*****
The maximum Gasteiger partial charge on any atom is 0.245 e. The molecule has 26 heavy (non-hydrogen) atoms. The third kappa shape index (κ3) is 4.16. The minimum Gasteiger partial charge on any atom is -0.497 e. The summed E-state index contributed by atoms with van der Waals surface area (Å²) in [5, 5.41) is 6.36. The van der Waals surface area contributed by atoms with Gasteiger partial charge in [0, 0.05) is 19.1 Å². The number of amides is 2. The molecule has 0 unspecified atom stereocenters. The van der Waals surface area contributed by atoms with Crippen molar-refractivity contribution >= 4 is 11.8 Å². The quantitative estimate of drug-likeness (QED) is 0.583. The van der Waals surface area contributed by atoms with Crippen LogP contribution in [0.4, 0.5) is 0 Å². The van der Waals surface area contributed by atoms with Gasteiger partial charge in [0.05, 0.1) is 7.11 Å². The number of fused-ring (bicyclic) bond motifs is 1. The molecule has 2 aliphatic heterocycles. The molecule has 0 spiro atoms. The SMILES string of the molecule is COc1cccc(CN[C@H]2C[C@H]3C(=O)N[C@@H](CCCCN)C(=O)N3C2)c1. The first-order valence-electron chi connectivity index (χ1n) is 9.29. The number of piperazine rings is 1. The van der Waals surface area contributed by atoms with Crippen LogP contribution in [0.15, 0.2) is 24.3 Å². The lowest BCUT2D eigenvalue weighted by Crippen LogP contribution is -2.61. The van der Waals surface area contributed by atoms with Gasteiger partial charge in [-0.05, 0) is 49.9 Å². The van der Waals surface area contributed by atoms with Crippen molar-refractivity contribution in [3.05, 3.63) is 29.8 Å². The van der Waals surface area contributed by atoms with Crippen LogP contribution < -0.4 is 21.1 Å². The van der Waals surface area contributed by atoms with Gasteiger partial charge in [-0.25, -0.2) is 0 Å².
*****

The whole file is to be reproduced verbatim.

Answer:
The maximum Gasteiger partial charge on any atom is 0.245 e. The molecule has 26 heavy (non-hydrogen) atoms. The third kappa shape index (κ3) is 4.16. The minimum Gasteiger partial charge on any atom is -0.497 e. The summed E-state index contributed by atoms with van der Waals surface area (Å²) in [5, 5.41) is 6.36. The van der Waals surface area contributed by atoms with Gasteiger partial charge in [0, 0.05) is 19.1 Å². The number of amides is 2. The molecule has 0 unspecified atom stereocenters. The van der Waals surface area contributed by atoms with Crippen molar-refractivity contribution >= 4 is 11.8 Å². The quantitative estimate of drug-likeness (QED) is 0.583. The van der Waals surface area contributed by atoms with Crippen LogP contribution in [0.4, 0.5) is 0 Å². The van der Waals surface area contributed by atoms with Gasteiger partial charge in [0.05, 0.1) is 7.11 Å². The number of fused-ring (bicyclic) bond motifs is 1. The molecule has 2 aliphatic heterocycles. The molecule has 0 spiro atoms. The SMILES string of the molecule is COc1cccc(CN[C@H]2C[C@H]3C(=O)N[C@@H](CCCCN)C(=O)N3C2)c1. The first-order valence-electron chi connectivity index (χ1n) is 9.29. The number of piperazine rings is 1. The van der Waals surface area contributed by atoms with Crippen LogP contribution in [0.15, 0.2) is 24.3 Å². The lowest BCUT2D eigenvalue weighted by Crippen LogP contribution is -2.61. The van der Waals surface area contributed by atoms with Gasteiger partial charge in [-0.05, 0) is 49.9 Å². The van der Waals surface area contributed by atoms with Crippen molar-refractivity contribution in [3.05, 3.63) is 29.8 Å². The van der Waals surface area contributed by atoms with Crippen LogP contribution < -0.4 is 21.1 Å². The van der Waals surface area contributed by atoms with Gasteiger partial charge in [-0.25, -0.2) is 0 Å².